“We can store three to four weeks’ worth of exams on the business continuation system,” he says. “That’s suitable for 24 to 48 hours of downtime.”

To protect against more far-reaching disasters, all imaging studies at Utah are mirrored to an off-site data center located “states away,” Jones says.

Behlen stresses that hospitals should not rely on single backup copies of any data and that for significantly important data, “two copies aren’t enough.” For example, a site with a tape-based backup for its PACS can experience “substantial losses because both primary and backup tapes are bad. It’s not as rare as you think.”

“The error on the original would be saved on the backup tape,” Behlen adds.

“In terms of a natural disaster,” Jones says, “make sure your off-site data center lives one natural disaster away, so that it’s not affected by the same hurricane or earthquake as your hospital.”

With the primary natural disaster indigenous to Utah being earthquakes, the hospital worked with the university’s own geological surveyors to determine the best location for its off-site storage. “Our off-site storage is located on a separate tectonic plate,” Jones says.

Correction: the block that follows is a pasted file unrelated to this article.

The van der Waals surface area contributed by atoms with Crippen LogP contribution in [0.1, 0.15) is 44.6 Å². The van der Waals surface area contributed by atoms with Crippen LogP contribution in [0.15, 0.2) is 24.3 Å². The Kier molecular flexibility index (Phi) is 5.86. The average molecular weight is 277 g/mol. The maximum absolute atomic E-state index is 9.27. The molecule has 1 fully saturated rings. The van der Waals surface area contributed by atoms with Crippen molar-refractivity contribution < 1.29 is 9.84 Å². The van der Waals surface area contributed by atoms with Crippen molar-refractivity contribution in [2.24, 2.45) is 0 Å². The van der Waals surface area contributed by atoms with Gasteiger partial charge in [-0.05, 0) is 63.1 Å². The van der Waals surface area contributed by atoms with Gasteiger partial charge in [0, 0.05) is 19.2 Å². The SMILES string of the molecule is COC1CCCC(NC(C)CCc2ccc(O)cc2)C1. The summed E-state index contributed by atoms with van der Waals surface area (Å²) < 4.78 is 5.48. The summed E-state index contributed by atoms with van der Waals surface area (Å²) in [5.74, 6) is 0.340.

In other geographic areas more prone to hurricanes or tornados, disaster recovery planners meet with meteorologists for long-range forecasts when selecting their secure, off-site data backup locations.

Paper to Digital
The needs for a data disaster recovery plan all start with the move from paper-based to digital records. Behlen warns that costs can escalate unnecessarily for large data storage and recovery systems with multiple data centers, possibly more than a facility may need. Instead of thinking big is more, planners need to think about their medical data recovery priorities and about taking care of patients locally, he says.